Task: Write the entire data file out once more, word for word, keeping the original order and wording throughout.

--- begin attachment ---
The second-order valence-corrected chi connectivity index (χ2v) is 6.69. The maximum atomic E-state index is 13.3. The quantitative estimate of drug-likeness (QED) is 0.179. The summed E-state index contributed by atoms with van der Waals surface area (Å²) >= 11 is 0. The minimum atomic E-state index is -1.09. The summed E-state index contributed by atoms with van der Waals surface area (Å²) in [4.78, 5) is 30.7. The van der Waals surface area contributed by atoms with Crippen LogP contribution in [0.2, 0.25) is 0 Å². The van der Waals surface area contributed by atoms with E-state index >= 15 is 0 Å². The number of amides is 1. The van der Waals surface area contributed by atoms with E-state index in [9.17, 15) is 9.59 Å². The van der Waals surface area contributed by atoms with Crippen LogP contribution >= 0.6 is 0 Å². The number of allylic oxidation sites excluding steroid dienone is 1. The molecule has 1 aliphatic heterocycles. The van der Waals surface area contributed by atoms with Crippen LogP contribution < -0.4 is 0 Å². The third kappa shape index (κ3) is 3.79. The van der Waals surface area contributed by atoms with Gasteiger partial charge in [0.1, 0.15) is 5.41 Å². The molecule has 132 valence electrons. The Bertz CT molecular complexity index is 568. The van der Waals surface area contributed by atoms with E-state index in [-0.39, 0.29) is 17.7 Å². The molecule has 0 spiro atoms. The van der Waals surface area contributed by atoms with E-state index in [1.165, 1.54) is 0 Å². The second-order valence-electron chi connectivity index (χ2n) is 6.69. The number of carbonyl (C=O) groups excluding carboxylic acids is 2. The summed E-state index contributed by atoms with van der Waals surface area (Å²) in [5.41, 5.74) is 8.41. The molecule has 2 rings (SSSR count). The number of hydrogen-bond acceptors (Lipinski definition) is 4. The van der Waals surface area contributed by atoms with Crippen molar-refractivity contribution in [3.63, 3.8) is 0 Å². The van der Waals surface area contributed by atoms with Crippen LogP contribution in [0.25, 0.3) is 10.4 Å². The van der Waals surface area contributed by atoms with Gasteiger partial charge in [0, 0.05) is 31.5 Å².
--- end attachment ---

The second-order valence-corrected chi connectivity index (χ2v) is 6.69. The maximum atomic E-state index is 13.3. The quantitative estimate of drug-likeness (QED) is 0.179. The summed E-state index contributed by atoms with van der Waals surface area (Å²) >= 11 is 0. The minimum atomic E-state index is -1.09. The summed E-state index contributed by atoms with van der Waals surface area (Å²) in [4.78, 5) is 30.7. The van der Waals surface area contributed by atoms with Crippen LogP contribution in [0.2, 0.25) is 0 Å². The van der Waals surface area contributed by atoms with E-state index >= 15 is 0 Å². The number of amides is 1. The van der Waals surface area contributed by atoms with E-state index in [9.17, 15) is 9.59 Å². The van der Waals surface area contributed by atoms with Crippen LogP contribution >= 0.6 is 0 Å². The number of allylic oxidation sites excluding steroid dienone is 1. The molecule has 1 aliphatic heterocycles. The van der Waals surface area contributed by atoms with Crippen LogP contribution < -0.4 is 0 Å². The third kappa shape index (κ3) is 3.79. The van der Waals surface area contributed by atoms with Gasteiger partial charge in [0.1, 0.15) is 5.41 Å². The molecule has 132 valence electrons. The Bertz CT molecular complexity index is 568. The van der Waals surface area contributed by atoms with E-state index in [-0.39, 0.29) is 17.7 Å². The molecule has 0 spiro atoms. The van der Waals surface area contributed by atoms with E-state index in [1.165, 1.54) is 0 Å². The second-order valence-electron chi connectivity index (χ2n) is 6.69. The number of carbonyl (C=O) groups excluding carboxylic acids is 2. The summed E-state index contributed by atoms with van der Waals surface area (Å²) in [5.41, 5.74) is 8.41. The molecule has 2 rings (SSSR count). The number of hydrogen-bond acceptors (Lipinski definition) is 4. The van der Waals surface area contributed by atoms with Crippen molar-refractivity contribution in [3.63, 3.8) is 0 Å². The van der Waals surface area contributed by atoms with Crippen LogP contribution in [0.25, 0.3) is 10.4 Å². The van der Waals surface area contributed by atoms with Gasteiger partial charge in [0, 0.05) is 31.5 Å².